Thursday, August 15, 2013


Dr Ian Ellis-Jones of Melbourne, shares some of his favourite quotations that pertain, directly or indirectly, to Mindfulness and/or Mindfulness Meditation ... as well as to such matters as calmness of mind, silence, tranquility and equanimity:

Let's begin with Webster's Dictionary, which defines mindfulness as "the trait of staying aware (paying close attention to) your responsibilities and/or being present in the moment." Not a bad start ... for a dictionary definition.

Now, let's consider the views of some leading contemporary Theravāda Buddhist authorities. Nyanaponika Thera defines, or  perhaps more accurately describes, Mindfulness as “a kind of attentiveness that … is good, skilful or right (kusala)”. According to Bhikkhu Bodhi Mindfulness is “focused awareness applied to immediate experience in both its subjective and objective factors”. Thānissaro Bhikkhu sees Mindfulness as “the ability to keep something in mind”. Finally, in the words of Ñāṇavīra Thera Mindfulness is “general recollectedness, not being scatterbrained,” and he links it with “reflexion”, that is, knowing what one knows or does as one knows or does it.

J. Krishnamurti used to point out that Mindfulness is a lifelong inquiry into what it means to be present, and to stay present, in the present moment ... with choiceless awareness and bare attention ... and with curiosity (but not credulity). Krishnamurti said, "Learning is movement from moment to moment."

I also love the simplicity of Jon Kabat-Zinn's definition, or rather description, of Mindfulness: "Paying attention in a particular way; on purpose, in the present moment, and non-judgementally." ("Falling awake," he calls it!) Ditto, from Ruth Lerman: "Mindfulness is paying attention, on purpose, to what’s happening in the present moment without judgment."

Mindfulness is the direct perception of "what is". It is not so much a "system" per se ... thank goodness ... but, in the words of Jack Kornfield, it is "a systematic training and awakening of body, heart, and mind that is integrated with the world around us". Thich Nhat Hanh writes that to live mindfully is "to keep our appointment with life". Great stuff!

One of the best books - if not the best book - ever written on the subject of meditation is The Heart of Buddhist Meditation by the above mentioned Nyanaponika Thera. In the introduction to the book the author states what I also have found to be true in practice, namely that Mindfulness "provides the most simple and direct, the most thorough and effective, method for training and developing the mind for its daily tasks and problems".

The Nature of Mindfulness and Mindfulness Meditation

“You cannot buy Mindfulness in a grocery store, it must be generated from within yourself.” - Thich Nhat Hahn.

"Why should we observe or watch physical and mental processes as they are? Because we want to realise their true nature. The teaching of the Buddha leads us to the right understanding of natural processes as just natural process. ... When our body feels hot, we should observe that feeling of heat as it is. When the body feels cold, we should observe it as cold. When we feel pain, we should observe it as it is - pain. When we feel happy, we should watch that happiness as it is - as happiness. When we feel angry, we should observe that anger as it really is - as anger. When we feel sorry, we should be mindful of it as it is - as sorry. When we feel sad or disappointed, then we must be aware of our emotional state of sadness or disappointment as it is." - Sayadaw U Janakabhivamsa.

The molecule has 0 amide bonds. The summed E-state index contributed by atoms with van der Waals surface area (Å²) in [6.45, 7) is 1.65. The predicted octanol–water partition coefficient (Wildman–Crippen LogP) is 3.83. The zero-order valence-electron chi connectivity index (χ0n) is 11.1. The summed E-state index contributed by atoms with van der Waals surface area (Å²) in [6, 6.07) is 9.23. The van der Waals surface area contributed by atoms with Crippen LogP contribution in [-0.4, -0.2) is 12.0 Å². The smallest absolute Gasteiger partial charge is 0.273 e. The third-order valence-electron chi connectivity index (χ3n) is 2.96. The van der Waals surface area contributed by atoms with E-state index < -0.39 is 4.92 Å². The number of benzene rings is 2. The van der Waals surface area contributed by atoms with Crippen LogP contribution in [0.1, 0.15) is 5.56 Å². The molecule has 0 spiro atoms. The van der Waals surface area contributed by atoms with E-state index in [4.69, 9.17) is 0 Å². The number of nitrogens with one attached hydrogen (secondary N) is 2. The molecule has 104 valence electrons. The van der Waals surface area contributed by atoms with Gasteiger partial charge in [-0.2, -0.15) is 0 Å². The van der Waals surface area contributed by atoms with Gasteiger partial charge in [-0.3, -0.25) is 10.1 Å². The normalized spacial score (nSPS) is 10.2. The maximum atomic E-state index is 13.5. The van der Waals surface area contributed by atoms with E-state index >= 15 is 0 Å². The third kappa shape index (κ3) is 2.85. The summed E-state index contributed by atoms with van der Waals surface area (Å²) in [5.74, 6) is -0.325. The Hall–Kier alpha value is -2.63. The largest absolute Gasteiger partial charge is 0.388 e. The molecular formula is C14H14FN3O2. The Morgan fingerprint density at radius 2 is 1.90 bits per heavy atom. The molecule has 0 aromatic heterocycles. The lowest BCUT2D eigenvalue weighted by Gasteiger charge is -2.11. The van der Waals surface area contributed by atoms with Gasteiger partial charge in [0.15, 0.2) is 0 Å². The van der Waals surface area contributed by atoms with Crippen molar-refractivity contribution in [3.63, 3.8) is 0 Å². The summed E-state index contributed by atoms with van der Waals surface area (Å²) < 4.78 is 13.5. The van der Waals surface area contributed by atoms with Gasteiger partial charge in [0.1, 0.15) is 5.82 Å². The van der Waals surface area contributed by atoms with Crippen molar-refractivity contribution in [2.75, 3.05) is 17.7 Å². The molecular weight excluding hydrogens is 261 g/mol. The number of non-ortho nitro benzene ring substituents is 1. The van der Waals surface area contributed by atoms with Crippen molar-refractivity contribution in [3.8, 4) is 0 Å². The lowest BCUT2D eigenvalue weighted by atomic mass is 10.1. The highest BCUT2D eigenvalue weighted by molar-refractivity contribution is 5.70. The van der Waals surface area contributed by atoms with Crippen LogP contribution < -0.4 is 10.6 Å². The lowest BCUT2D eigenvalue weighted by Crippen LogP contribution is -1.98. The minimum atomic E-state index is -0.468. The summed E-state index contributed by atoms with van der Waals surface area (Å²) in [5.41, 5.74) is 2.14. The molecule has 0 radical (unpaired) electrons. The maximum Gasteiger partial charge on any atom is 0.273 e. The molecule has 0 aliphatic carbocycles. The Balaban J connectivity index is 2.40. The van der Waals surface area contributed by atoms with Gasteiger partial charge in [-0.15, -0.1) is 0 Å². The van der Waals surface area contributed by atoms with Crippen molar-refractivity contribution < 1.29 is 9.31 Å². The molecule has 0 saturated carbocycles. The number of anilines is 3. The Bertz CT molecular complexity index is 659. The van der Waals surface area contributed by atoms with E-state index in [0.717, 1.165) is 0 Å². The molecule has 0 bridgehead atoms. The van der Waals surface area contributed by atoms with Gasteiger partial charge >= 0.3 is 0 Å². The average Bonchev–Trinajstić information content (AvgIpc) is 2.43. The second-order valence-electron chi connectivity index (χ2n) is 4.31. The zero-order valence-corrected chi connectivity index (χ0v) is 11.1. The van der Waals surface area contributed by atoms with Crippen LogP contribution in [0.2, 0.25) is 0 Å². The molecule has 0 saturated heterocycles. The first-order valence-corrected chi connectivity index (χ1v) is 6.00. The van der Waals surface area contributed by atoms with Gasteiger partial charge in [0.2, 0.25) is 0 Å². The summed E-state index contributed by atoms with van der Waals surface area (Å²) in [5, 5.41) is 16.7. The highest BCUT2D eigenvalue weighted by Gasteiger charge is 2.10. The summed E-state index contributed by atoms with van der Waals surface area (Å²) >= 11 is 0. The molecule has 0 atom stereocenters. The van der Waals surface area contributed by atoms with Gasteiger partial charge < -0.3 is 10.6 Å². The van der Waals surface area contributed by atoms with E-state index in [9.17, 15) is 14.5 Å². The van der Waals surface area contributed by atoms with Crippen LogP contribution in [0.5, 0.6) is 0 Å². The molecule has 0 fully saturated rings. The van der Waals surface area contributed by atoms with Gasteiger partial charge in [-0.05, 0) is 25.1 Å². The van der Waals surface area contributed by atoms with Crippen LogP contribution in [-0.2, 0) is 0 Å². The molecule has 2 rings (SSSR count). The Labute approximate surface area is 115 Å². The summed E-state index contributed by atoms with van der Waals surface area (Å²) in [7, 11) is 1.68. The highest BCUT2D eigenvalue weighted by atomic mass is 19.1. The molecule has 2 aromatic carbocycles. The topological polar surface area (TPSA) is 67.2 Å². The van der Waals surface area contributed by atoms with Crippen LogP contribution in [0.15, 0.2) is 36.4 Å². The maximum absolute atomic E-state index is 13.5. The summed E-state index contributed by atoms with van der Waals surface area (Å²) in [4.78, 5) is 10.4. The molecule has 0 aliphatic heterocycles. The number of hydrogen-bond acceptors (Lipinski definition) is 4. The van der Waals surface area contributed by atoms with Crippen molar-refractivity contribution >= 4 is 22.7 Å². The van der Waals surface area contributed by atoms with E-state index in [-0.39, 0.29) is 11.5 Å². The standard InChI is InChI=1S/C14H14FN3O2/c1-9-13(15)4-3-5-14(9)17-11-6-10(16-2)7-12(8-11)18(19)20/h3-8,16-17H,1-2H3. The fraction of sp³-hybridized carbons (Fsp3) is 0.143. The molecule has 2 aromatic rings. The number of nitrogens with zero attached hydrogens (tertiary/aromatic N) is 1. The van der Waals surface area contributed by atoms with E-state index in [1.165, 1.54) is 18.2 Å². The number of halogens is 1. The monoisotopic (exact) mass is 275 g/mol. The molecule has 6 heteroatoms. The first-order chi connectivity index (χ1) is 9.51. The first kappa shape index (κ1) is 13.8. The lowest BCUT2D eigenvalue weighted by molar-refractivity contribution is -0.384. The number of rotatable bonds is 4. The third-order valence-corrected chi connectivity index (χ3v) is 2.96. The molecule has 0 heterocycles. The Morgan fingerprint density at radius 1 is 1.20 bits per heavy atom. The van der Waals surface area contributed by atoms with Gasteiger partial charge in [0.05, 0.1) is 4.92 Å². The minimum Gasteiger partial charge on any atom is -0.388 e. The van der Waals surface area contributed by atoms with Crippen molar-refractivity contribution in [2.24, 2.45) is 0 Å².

"Those who are awake live in a state of constant amazement." - Shakyamuni Buddha.

"True meditation is constant awareness, constant pliability, and clear discernment." - J. Krishnamurti.

"To meditate is to listen with a receptive heart." - Shakyamuni Buddha.

"When you want ... to understand somebody, something that someone is saying, what is the state of your mind? You are not analysing, not criticizing, judging what the other is saying; you are listening, ar you not? Your mind is in a state where the thought process is not active, but is very alert. Yes? And that alertness is not of time, is it? You are merely being alert, passively receptive, and yet fully aware; and it is only in this state that there is understanding. Surely, when the mind is agitated, questioning, worrying, dissecting, analysing, there is no understanding. And when there is the intensity to understand, the mind is obviously tranquil. This, of course, you have to experiment with, not take my word for it." - J. Krishnamurti.

"[Mindulness] is the cultivation of awareness, bringing the attention to the moment over and over until there is a constant consciousness. This awareness [is] without comment, without discrimination, without judgment ... ." - Steven Harrison.

“Mindfulness is deliberately paying full attention to what is happening around you—in your body, heart and mind. Mindfulness is awareness without criticism or judgment.” - Jan Chozen Bays.

“Mindfulness is about falling awake rather than asleep. Relaxation is more of a side effect. Mindfulness is about being in the present, taking things one moment at a time and being aware of whatever arises – not creating a pleasant experience.” - Shamash Alidina.

“Mindfulness means paying attention in a particular way: on purpose, in the present moment, and nonjudgmentally … When we commit ourselves to paying attention in an open way, without falling prey to our own likes and dislikes, opinions and prejudices, projections and expectations, new possibilities open up and we have a chance to free ourselves from the straitjacket of unconsciousness.” - Jon Kabat-Zinn.

"Mindfulness is the energy that sheds light on all things and all activities, producing the power of concentration, bringing forth deep insight and awakening." - Thich Nhat Hanh.